Worker co-ops may offer a way of achieving some of the social and economic equity goals that most states are currently trying to accomplish through legislation and regulation. These goals seem to be elusive as the cannabis industry looks increasingly like traditional corporate America, and less like the people who ran the cannabis industry pre-legalization. We wonder whether this demonstrates an inherent conflict between principles of equity and corporate goals of maximizing profit.

In contrast, a worker co-op is fundamentally based on democracy, equity, participation, inclusion, and community. In a worker co-op, you won’t see the workers being paid minimum wage while the CEO rakes in millions. You won’t see workers being forced to work in dangerous or degrading conditions without any way to object. Worker cooperatives provide a way to keep profits local, to pay workers fairly, to promote social equity and offer real opportunities for economic participation.  These are all goals of cannabis advocates, regulators and consumers. Additionally, co-ops are naturally resistant to consolidation or to being sold to the highest bidder after getting a license.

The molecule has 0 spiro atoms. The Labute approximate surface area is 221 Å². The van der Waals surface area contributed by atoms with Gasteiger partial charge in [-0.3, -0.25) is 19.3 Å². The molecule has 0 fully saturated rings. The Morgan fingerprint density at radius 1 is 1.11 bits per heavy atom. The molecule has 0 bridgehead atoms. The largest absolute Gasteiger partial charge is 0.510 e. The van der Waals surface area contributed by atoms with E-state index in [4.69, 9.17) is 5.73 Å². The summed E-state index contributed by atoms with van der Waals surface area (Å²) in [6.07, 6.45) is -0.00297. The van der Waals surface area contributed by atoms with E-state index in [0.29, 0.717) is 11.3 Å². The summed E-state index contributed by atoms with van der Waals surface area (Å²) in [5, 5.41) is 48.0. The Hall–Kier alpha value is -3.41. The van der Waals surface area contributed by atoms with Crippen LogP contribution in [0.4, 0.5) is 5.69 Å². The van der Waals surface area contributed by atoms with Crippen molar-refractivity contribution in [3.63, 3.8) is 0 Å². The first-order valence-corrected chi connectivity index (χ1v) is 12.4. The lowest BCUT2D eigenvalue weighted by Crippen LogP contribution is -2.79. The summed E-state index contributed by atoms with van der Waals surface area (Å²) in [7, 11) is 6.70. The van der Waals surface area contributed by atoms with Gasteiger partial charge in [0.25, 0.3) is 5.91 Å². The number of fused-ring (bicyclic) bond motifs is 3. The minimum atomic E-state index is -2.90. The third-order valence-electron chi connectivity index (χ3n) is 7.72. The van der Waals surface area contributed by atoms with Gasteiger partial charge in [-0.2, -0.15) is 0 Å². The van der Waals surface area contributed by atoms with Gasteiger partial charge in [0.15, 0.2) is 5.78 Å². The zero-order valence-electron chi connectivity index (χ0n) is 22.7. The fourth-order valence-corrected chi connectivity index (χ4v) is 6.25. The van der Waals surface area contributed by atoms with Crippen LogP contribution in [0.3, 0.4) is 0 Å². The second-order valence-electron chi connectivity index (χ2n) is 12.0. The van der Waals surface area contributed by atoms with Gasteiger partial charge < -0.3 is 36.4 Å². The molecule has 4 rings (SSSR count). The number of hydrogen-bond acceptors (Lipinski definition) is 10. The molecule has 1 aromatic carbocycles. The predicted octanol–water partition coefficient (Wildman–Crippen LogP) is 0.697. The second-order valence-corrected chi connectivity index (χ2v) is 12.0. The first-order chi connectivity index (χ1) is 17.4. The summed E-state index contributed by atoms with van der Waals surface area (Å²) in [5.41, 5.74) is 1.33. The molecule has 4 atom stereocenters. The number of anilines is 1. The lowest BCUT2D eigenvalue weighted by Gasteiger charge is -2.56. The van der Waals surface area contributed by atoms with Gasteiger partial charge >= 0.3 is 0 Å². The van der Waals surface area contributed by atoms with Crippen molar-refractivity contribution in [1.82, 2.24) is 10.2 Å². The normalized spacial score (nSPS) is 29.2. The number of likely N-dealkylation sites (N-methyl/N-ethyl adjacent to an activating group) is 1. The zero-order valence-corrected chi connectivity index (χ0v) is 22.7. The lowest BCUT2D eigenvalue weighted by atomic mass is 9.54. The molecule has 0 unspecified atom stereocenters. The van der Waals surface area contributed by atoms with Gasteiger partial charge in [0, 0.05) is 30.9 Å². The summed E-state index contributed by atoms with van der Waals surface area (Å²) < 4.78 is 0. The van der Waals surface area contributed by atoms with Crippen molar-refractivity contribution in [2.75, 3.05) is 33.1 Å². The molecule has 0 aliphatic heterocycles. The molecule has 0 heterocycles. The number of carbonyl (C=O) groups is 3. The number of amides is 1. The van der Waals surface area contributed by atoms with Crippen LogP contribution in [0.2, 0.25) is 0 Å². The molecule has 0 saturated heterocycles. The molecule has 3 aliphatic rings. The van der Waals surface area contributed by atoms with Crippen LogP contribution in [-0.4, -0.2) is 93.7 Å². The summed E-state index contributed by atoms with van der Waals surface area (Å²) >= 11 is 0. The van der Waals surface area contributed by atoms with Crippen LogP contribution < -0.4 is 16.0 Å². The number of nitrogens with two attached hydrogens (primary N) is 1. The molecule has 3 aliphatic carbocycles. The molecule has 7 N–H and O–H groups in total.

Can I Buy My Cannabis from a Co-op?

Maybe. Operating a cannabis co-op can get complicated for all the regular reasons cannabis business gets complicated: highly regulated, federally illegal, difficulties with finance, banking, insurance, etc. State regulators have generally not given much attention or incentive to co-ops as a business model for recreational cannabis. But there are some windows of opportunity across the country:  

In Massachusetts, the state has designated a special license type — Craft Marijuana Cooperative — for cultivators. This license type has residency requirements and requires one of the members to have recently filed a Schedule F tax return (that’s what working farmers file). All the co-op members operate under a single license. It comes with some perks and some limitations, but this license is intended to provide opportunity for local farmers to enter the cannabis industry.